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In spite of the inherent difficulty, reproducing the exact structure of real flows is a critically important issue in many fields, such as weather forecasting or feedback flow control. In order to obtain information on real flows, extensive studies have been carried out on methodology to integrate measurement and simulation, for example, the four-dimensional variational data assimilation method (4D-Var) or the state estimator such as the Kalman filter or the state observer. Measurement-integrated (MI) simulation is a state observer in which a computational fluid dynamics (CFD) scheme is used as a mathematical model of the physical system instead of a small dimensional linear dynamical system usually used in state observers. A large dimensional nonlinear CFD model makes it possible to accurately reproduce real flows for properly designed feedback signals. This review article surveys the theoretical formulations and applications of MI simulation. Formulations of MI simulation are presented, including governing equations of a flow field observer, those of a linearized error dynamics describing the convergence of the observer, and stabilization of the numerical scheme, which is important in implementation of MI simulation. Applications of MI simulation are presented ranging from fundamental turbulent flows in pipes and Karman vortices in a wind tunnel to clinical application in diagnosis of blood flows in a human body.

Recent advances in computational fluid dynamics (CFD) enable calculation of complex flows appearing in many practical applications with reasonable accuracy. However, an accurate solution usually does not mean a solution that reproduces the exact instantaneous structure of the real flow such as a turbulent flow, but rather one having the same statistical characteristics as those of the relevant flow [

In spite of the inherent difficulty, reproducing the exact structure of real flows is a critically important issue in many fields, such as weather forecasting or feedback flow control. In numerical simulation used for weather forecasting, the initial condition is updated at time intervals based on past computational results and measurement data around the computational grid points. In meteorology, extensive studies have been carried out on such methods, which are termed data assimilation [

Measurement-integrated simulation is a state observer for a flow field. An observer is a common tool in control theory to estimate the real state from a mathematical model and partial measurement [

other existing observers, is the usage of a CFD scheme as a mathematical model of the physical flow. A large dimensional nonlinear CFD model makes it difficult to design the feedback law in a theoretical manner; therefore, it has been determined by a trial-and-error method based on physical considerations. However, it makes it possible to accurately reproduce real flows once the feedback law is properly designed.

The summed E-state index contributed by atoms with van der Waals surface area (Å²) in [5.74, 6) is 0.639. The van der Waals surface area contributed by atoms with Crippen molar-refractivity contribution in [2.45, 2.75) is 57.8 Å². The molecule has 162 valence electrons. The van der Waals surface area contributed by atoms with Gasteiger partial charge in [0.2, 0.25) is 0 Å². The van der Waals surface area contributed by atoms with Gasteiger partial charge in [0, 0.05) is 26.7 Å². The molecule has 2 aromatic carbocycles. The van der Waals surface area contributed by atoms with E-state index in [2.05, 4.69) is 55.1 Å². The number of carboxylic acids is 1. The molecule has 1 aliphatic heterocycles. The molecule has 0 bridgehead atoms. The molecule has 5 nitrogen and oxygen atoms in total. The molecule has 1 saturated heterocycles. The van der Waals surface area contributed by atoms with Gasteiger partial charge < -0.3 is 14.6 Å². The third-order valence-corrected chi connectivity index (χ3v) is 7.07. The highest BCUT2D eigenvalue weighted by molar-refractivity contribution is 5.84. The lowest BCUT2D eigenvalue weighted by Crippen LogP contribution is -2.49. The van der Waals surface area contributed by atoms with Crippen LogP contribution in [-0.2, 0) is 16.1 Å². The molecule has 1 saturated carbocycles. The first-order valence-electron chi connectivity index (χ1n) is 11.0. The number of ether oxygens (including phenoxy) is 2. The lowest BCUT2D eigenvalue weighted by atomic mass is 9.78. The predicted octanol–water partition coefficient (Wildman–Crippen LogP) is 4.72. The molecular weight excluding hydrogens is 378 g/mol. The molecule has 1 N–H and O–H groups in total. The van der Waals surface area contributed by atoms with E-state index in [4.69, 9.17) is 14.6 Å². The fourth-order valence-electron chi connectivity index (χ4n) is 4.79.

This review article deals with the theoretical background and applications of MI simulation. In Section 2, formulations of MI simulation are presented, including governing equations of an observer for a flow field, those of a linearized error dynamics describing the convergence of the observer [

Measurement-integrated simulation deals with incompressible and viscous fluid flow. The dynamic behavior of the flow field is governed by the Navier-Stokes equation:

and the equation of mass continuity:

as well as by the initial and boundary conditions. In the Navier-Stokes Equation (1), p denotes the pressure divided by density, and f denotes the body force divided by density which is defined as the feedback signal in the MI simulation. The pressure equation is derived from Equation (1) and (2) as

We use Equations (1) and (3) as the fundamental equations.

The basic equation of the MI simulation is represented as a spatially discretized form of governing equations (1) and (3):

where u_{N} and p_{N} are computational results for the 3N-dimensional velocity vector and the N-dimensional pressure vector, respectively, N denotes the number of grid points, g_{N}, q_{N}, ∇_{N} and Δ_{N} are matrices which express the discrete form of operators g, q, ∇, and Δ. The operators, g and q are defined as follows

It is noted that effects of the boundary conditions are included in the functions g_{N} and q_{N}.

We define the operator _{N} is naturally extended to the case when the variable is a velocity vector field as

On the other hand, we apply external force denoted by a function of real flow and numerical simulation in MI simulation. In this study, we consider the case in which external force f_{N} is denoted by a linear function of the difference of velocity and pressure between real flow and numerical simulation:

where K_{u} denotes the 3N-by-3N feedback gain matrix of velocity, K_{p} denotes the 3N-by-N feedback gain matrix of pressure, C_{u} and C_{p} denote the 3N-by-3N and N-by-N diagonal matrices consisting of diagonal elements of 1 for measurable points or 0 for immeasurable points, and 3N-dimensional vector ε_{u} and N-dimensional vector ε_{p} mean measurement error. By introducing Equation (6) into Equation (4), we derive the general formulation of MI simulation:

We now derive the linearized error dynamics of MI simulation. Disregarding the second order and higher order terms in Taylor expansion for the difference between real flow and the basic equation of MI simulation with respect to u_{N} ‒ D_{N}(u) and p_{N} ‒ D_{N}(p), we can derive the linearized error dynamics:

and complementary static equation for pressure error:

where the underlined terms are caused by the model error, including that in the boundary conditions, and the double-underlined terms are caused by measurement error.

Here, we derive the basic equation of eigenvalue analysis for the linearized error dynamics in Equations (8) and (9), considering the case of no model error, including that in the boundary conditions, no measurement error, and feedback with only velocity components (K_{p} = 0). In this case, Equation (8) is written as

Next we reduce the dimension of the velocity error vector e_{u} based on the Weyl decomposition. In Weyl decomposition, any vector field w can be uniquely decomposed into the orthogonal vector fields v and grad ϕ as

where n denotes the unit vector normal to the boundary. In the present analysis, the velocity error e_{u} consists only of v component in Weyl decomposition since it satisfies the divergence-free condition and it vanishes on the boundary due to the above mentioned assumption of no model error. This enables us to reduce the dimension of e_{u} corresponding to that of the component of grad

We define